"Beneath the suffering of physical sickness, loss, betrayal, or whatever other dark thing has entered the door is something way more powerful and dangerous. It is the spiritual war that rages in the heart of every sufferer."If you're familiar at all with Paul Tripp's teaching, then you probably know that he places a lot of emphasis on the heart. Our words, emotions, and actions stem from what is in our heart. People and circumstances don't make us behave a certain way; those things simply draw o "Beneath the suffering of physical sickness, loss, betrayal, or whatever other dark thing has entered the door is something way more powerful and dangerous. It is the spiritual war that rages in the heart of every sufferer."If you're familiar at all with Paul Tripp's teaching, then you probably know that he places a lot of emphasis on the heart. Our words, emotions, and actions stem from what is in our heart. People and circumstances don't make us behave a certain way; those things simply draw out what was already in our heart. This book continues in the same vein, emphasizing how suffering uniquely relates to the heart. Tripp is not particularly concerned with either what Christians suffer (e.g., physical pain, divorce, job loss, etc.) or why Christians suffer; he is concerned with how Christians suffer. We will suffer either in agony or at rest depending on what has control of our heart. Is it the traps of fear, envy, doubt, denial, and discouragement or the comforts of God's grace, presence, sovereignty, purpose, and people? With this book, Tripp invites readers to ponder what suffering reveals about the state of their heart and to let times of suffering reorient their heart toward God: The one thing that will bring peace, joy, rest, and lasting satisfaction to your heart, nothing or no one can take away. In fact this thing is not a thing at all; it's a person, the Lord himself, who enters your life by grace and who will never, ever go away. When you find your hope and satisfaction in him, not in people, possessions, money, success, or physical health, no pain or loss can take that satisfaction away. When you truly place your hope in him, nothing is able to plunder your hope. (pp. 207-208)
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  • Debbie
    January 1, 1970
    "Suffering" talked about the traps we can fall into (and why they're not helpful) and the hope that we have in God. The author talked about how anyone who suffers may ask "why?", doubt, be afraid, envy others who are doing well, be discouraged, and/or deny the seriousness of what they're facing. However, he shared stories of real people who took these to a degree that left them hopeless. They had a distorted view of God because they let circumstances define their view of God rather than looking "Suffering" talked about the traps we can fall into (and why they're not helpful) and the hope that we have in God. The author talked about how anyone who suffers may ask "why?", doubt, be afraid, envy others who are doing well, be discouraged, and/or deny the seriousness of what they're facing. However, he shared stories of real people who took these to a degree that left them hopeless. They had a distorted view of God because they let circumstances define their view of God rather than looking to what the Bible says about God. The author also told his own story and how he was challenged in some of these ways.He then talked about the hope we have if we look to what Scripture says about God and suffering. He quoted Scripture and explained why this is a comfort. Things like how we have hope because God is with us and will not forsake us. God is good and in control, but he cares more about our character than our comfort. Since the author has gone through and is continuing to suffer, you know he's thought through these things and isn't just giving the "standard answer." I felt that he had good theology and managed to convey it in a easy-to-understand and sympathetic manner. Overall, I'd recommend this insightful book.I received an advanced review copy of this book from the publisher through Amazon Vine.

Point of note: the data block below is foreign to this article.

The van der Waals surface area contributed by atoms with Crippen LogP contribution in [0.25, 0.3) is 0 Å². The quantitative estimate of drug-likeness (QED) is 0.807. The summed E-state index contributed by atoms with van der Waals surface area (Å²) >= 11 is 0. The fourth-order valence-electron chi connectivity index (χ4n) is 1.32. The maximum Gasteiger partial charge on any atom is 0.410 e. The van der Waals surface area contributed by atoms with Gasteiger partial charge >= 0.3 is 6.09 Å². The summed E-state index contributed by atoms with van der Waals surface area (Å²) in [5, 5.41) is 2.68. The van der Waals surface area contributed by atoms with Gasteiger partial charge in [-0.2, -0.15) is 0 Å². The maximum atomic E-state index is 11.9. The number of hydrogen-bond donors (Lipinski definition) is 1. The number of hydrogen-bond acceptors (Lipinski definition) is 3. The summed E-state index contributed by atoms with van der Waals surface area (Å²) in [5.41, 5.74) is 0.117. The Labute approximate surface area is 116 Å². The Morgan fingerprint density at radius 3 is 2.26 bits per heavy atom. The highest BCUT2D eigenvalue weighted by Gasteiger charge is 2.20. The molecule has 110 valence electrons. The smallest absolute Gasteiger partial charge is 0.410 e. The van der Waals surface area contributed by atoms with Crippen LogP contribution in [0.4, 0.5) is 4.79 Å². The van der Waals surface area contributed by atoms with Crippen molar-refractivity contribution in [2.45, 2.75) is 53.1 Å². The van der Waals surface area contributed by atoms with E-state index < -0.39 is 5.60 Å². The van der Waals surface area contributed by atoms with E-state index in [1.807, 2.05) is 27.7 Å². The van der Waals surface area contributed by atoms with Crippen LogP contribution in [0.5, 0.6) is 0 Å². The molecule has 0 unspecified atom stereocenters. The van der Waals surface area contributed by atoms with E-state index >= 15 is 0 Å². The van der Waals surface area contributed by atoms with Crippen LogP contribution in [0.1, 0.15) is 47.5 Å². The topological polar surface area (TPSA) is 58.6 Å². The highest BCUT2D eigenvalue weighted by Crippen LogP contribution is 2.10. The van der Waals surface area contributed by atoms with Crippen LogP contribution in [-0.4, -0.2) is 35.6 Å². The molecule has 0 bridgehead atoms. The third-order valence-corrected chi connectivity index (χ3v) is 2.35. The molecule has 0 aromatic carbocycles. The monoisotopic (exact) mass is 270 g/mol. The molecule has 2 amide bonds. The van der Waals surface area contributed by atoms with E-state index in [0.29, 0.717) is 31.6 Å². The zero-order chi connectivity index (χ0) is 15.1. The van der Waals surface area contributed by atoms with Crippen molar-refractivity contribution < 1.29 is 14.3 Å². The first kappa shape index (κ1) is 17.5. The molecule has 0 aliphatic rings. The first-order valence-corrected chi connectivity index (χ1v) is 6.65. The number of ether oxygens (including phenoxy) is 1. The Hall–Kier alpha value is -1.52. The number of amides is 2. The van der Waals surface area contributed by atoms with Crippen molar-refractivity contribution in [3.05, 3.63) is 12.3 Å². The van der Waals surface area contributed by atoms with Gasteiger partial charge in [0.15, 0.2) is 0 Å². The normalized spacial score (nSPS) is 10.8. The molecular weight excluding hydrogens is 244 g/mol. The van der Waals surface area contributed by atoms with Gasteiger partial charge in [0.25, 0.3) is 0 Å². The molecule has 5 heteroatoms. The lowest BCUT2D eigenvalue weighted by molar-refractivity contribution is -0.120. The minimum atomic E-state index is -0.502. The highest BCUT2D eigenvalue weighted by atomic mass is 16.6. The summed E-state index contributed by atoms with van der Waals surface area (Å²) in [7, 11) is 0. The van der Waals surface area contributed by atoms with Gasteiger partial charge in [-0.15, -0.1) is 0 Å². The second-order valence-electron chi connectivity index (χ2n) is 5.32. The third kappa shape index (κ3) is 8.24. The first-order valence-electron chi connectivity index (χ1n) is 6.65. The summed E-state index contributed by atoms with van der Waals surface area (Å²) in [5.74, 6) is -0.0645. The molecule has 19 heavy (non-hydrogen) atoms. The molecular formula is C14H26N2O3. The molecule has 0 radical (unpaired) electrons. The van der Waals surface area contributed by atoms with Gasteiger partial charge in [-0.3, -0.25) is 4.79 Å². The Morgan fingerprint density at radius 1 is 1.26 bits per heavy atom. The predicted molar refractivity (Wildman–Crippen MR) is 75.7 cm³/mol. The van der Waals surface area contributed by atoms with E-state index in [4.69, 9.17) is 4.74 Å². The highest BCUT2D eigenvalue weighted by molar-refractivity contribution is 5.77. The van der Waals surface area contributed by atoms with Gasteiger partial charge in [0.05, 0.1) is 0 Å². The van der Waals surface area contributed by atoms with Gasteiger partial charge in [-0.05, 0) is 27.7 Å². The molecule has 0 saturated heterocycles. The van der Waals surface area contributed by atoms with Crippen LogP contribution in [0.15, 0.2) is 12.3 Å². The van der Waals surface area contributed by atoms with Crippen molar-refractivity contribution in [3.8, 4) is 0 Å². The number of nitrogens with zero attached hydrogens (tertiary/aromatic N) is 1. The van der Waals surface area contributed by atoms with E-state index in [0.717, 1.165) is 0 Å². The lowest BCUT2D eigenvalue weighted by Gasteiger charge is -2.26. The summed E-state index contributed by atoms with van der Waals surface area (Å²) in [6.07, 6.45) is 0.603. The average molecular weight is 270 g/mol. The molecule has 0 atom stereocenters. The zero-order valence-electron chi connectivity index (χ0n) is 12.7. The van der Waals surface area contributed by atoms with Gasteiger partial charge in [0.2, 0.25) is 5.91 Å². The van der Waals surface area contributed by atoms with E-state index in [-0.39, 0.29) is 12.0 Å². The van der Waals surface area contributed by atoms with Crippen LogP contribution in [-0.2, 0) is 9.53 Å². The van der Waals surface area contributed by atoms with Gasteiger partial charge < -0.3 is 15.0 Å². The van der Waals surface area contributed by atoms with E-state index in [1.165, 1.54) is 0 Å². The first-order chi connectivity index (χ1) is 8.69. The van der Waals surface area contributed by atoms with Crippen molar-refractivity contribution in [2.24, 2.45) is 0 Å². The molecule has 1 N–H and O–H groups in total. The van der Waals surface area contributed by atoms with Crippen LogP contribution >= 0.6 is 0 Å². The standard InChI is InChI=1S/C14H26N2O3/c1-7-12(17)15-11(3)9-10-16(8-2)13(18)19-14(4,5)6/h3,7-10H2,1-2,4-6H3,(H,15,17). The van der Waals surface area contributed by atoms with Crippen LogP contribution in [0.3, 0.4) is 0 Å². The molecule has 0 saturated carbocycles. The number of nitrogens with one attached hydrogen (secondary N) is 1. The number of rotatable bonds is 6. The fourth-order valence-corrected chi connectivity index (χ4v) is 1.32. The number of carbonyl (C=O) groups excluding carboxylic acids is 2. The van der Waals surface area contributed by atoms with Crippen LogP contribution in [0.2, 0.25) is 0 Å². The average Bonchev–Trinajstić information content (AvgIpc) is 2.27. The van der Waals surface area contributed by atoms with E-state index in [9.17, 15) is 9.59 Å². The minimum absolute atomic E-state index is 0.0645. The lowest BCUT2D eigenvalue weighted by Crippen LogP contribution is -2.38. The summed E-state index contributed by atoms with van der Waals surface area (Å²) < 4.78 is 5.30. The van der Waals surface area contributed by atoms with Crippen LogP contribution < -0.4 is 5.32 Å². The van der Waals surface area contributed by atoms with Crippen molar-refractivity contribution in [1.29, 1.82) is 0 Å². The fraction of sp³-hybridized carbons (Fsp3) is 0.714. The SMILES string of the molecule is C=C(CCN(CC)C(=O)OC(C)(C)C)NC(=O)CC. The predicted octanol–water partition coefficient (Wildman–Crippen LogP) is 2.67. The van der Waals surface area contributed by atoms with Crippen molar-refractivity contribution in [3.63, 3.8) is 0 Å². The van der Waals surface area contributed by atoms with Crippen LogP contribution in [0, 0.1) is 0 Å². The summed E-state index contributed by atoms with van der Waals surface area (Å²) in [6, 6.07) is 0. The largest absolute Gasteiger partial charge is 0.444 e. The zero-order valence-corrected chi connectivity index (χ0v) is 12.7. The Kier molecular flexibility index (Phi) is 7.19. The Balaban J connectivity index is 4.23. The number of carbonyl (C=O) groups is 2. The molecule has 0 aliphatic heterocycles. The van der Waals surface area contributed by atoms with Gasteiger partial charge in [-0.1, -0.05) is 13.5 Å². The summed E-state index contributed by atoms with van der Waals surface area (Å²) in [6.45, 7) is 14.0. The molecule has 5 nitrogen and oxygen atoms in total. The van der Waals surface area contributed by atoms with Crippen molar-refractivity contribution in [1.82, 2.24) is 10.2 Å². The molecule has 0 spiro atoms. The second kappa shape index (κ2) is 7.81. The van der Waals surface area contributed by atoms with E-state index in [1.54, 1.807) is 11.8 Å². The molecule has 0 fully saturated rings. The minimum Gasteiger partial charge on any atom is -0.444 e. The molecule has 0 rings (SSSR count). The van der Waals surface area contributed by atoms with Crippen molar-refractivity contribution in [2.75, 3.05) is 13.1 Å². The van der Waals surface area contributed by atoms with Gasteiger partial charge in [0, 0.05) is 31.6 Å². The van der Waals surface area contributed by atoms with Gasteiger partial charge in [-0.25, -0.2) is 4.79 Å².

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  • Chris MacLeavy
    January 1, 1970
    Suffering isn't a question of if but rather a question of when. There isn't a person among us who has not suffered, or who will not one day experience the pain of loss, the sting of betrayal, or the weakness of their physical body failing. Writing out of his own life-altering suffering,Tripp writes, "[t]here could be no more stunning declaration packed with more practical hope than Jesus' words, 'I am with you always.'" Tripp's book is a gritty, street-level reminder that the hope of redemption Suffering isn't a question of if but rather a question of when. There isn't a person among us who has not suffered, or who will not one day experience the pain of loss, the sting of betrayal, or the weakness of their physical body failing. Writing out of his own life-altering suffering,Tripp writes, "[t]here could be no more stunning declaration packed with more practical hope than Jesus' words, 'I am with you always.'" Tripp's book is a gritty, street-level reminder that the hope of redemption is not just reserved for eternity but is a real, living, present hope; rooted in the fact that God is with you, in you, and for you right here, right now. This book packs a powerful dose of gospel courage as Tripp unpacks the traps of temptation that greet every sufferer and the comforts of grace that are available for those who fear God and trust their lives to his sovereign love and grace in the midst of difficulty. Tripp provides comforting truth for everyone who has suffered and solid gospel preparation for those who haven't.
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  • Allison Pickett
    January 1, 1970
    Having read another book by Paul David Tripp in the past, I was excited to read his take on suffering and how the Bible explains our pain. He tells his own story about his physical suffering and gives snippets of other people’s stories as well. Although it contained some good and helpful information, it read a bit like a textbook. Under the right circumstance, I could see myself referring someone to this book.